There is a 'missing' album. In 1993 when already ill and a couple of months left, Zappa invited Kongar-ol Ondar the Tuva throat singer and some of his friends to join a session known as Salad Party 93 at his house on Rose Parade. The other musicians in the session included Johnny Guitar Watson and the Chieftains. It was filmed by the BBC and used patchily in a programme on Zappa at some stage so bits and pieces can be found on YouTube and Vimeo.

Some years earlier the physicist Richard Feynman had been obsessed with Tuvan music. He tried his utmost to get there, in fact got a visa from the Soviet Union only days before he died. Zappa was a clever bloke and somehow or other knew Feynman and heard about Tuva throat singing from him. Feynman's assistant Ralph Leighton and I have been trying to get Gayle Zappa to release the tapes since 1994. A couple of years ago one of my Cambridge friends, Carole Pegg (was Carolanne Pegg of Mr Fox way back when) who is an ethnomusicologist and expert on Mongolia, Tuva and other bits of Central Asia began to perform again. She started the Goshawk project which is a collaboration with Radik Tülüsh of Huun Huur Tu, a group of throat-singers from Tuva. They mix traditional English folk and Tuvan instrumental and vocal music. Tülüsh is a great fan of and much influenced by Ondar who died in 2013. I told them about the 1993 sessions now she is also badgering Gayle for a release.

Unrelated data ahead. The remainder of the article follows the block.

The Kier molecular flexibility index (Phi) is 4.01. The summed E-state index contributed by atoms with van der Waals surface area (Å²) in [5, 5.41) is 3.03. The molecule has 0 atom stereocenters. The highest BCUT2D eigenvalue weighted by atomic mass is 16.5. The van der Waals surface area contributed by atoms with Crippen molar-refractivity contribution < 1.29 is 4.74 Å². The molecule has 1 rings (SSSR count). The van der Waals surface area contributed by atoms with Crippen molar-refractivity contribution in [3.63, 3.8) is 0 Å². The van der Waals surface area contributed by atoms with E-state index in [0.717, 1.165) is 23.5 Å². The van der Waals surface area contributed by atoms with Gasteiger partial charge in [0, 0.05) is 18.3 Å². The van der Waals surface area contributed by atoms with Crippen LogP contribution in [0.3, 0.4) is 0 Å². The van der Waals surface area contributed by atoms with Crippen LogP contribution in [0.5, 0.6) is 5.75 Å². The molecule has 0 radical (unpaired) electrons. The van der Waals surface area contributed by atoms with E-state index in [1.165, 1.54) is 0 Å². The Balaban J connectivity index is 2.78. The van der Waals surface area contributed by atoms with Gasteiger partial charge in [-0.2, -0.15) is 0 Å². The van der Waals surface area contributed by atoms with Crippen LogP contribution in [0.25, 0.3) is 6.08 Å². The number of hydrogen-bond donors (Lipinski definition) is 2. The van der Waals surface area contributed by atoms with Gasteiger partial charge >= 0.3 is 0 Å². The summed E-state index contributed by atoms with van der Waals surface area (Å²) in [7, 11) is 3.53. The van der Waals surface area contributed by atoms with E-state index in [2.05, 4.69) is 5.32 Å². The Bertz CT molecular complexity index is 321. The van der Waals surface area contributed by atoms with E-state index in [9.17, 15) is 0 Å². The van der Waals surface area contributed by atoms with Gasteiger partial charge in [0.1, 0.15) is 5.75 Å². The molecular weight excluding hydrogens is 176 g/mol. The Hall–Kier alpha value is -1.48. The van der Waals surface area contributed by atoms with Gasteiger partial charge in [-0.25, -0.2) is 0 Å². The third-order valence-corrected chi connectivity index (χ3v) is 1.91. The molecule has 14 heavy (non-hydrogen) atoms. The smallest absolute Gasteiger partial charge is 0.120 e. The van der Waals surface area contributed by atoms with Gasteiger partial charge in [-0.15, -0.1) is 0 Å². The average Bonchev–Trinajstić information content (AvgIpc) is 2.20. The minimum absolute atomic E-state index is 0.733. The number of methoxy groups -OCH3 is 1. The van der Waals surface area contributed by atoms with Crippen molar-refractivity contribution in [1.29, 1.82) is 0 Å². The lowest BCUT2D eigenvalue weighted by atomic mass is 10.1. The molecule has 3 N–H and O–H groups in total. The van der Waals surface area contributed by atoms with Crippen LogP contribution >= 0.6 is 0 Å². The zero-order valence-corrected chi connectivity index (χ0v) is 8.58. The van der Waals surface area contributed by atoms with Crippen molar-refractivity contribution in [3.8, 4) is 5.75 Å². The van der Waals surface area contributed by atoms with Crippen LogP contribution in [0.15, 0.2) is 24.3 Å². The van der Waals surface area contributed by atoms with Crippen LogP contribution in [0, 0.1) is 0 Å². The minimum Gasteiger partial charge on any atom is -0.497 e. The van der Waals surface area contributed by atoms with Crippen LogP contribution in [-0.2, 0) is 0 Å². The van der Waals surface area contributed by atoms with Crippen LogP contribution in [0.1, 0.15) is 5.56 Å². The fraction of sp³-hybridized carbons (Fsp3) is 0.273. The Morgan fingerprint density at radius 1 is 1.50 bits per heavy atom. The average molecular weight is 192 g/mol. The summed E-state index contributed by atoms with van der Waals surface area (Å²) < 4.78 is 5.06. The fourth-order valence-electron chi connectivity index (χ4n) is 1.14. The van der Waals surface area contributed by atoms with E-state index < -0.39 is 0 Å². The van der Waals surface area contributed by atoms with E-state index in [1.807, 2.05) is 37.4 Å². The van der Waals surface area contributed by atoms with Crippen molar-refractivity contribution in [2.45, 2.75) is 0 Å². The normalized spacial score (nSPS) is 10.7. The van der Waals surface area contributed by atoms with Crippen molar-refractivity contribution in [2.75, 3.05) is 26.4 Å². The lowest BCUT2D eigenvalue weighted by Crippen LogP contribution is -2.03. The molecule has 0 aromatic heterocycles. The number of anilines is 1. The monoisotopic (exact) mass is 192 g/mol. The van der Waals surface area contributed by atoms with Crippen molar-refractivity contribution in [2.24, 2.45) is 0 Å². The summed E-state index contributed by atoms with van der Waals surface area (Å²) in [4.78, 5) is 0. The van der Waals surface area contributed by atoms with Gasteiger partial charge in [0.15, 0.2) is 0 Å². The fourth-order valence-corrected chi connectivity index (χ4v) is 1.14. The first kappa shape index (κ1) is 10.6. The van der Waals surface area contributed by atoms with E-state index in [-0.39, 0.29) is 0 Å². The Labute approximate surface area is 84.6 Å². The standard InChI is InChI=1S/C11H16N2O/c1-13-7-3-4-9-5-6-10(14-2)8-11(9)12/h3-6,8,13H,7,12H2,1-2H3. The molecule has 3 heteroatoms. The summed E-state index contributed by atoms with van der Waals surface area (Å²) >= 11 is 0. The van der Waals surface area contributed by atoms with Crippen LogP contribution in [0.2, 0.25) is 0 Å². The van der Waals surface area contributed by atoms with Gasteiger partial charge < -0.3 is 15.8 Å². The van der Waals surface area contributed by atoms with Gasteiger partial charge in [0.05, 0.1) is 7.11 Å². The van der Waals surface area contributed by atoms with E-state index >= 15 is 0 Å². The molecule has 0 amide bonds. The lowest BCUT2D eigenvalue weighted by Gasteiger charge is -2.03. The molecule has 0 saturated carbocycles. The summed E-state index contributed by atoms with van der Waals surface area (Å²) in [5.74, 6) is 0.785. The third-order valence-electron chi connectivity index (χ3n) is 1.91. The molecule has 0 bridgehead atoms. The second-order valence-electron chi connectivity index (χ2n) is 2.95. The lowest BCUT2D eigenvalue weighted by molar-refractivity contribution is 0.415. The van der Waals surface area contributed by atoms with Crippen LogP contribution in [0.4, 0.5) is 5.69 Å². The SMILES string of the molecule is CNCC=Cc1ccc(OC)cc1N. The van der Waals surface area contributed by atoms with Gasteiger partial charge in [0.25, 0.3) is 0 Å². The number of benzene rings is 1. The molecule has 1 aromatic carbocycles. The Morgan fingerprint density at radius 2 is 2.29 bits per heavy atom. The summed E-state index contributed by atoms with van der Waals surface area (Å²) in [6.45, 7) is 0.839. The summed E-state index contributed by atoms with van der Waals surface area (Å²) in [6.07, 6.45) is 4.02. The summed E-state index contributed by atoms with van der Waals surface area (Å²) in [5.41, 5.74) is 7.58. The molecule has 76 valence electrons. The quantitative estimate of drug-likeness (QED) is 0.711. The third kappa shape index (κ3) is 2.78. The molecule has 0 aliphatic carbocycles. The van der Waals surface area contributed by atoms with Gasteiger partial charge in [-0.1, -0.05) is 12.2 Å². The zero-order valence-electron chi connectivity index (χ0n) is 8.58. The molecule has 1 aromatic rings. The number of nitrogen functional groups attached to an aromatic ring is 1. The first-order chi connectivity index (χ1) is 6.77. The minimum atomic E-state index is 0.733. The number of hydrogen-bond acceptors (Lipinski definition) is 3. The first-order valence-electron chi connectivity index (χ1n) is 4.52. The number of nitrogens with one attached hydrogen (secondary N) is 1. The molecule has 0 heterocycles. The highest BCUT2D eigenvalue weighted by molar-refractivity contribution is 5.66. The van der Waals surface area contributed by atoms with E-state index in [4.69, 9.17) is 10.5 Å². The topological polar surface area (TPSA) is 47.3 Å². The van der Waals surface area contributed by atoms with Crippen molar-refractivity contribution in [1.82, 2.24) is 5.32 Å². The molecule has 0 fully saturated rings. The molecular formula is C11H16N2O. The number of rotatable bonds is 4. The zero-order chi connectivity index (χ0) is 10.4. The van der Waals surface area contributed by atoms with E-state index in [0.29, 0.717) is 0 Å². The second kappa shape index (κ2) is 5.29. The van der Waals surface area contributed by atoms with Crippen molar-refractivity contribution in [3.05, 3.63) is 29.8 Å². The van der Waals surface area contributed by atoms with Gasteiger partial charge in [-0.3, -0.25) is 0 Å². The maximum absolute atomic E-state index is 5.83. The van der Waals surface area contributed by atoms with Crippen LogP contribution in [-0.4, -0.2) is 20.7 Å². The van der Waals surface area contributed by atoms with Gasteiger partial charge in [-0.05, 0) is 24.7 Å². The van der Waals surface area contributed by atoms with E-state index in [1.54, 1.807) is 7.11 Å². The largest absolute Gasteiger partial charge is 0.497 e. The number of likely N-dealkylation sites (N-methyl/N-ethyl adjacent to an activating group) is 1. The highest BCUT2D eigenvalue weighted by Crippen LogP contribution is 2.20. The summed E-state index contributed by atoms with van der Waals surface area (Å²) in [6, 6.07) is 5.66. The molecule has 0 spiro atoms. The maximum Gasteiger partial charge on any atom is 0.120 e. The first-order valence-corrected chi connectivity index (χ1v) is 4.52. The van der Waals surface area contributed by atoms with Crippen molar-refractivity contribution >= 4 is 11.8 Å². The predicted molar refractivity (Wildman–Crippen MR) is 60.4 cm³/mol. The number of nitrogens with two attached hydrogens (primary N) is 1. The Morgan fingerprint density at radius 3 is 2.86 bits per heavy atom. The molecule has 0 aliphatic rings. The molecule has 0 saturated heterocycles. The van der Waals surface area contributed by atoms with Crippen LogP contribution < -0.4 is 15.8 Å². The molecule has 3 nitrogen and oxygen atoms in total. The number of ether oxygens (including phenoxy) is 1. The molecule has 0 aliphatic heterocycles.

I have heard some unreleased Zappa work through the connections on this and whilst some of his experimental rock like Waka Jawaka is rocky, where the man was going was unbelievable. There are notes about using a top orchestra to back this session alone and some of the other musicians he wanted to add are beyond belief. He was also proposing a modern opera, which thought simply excites me but was never to be.

Just as a note, just before your post came up I was comparing Zappa's version of Willie the Pimp with the cover version by Aynsley Dunbar's Blue Whale from just before Aynsley became Zappa's drummer after turning down Jimmy Page's offer to help form Led Zeppelin and Robert Fripp's to start King Crimson! Paul William's vocal is far better than Beefie Don Van Vliet's.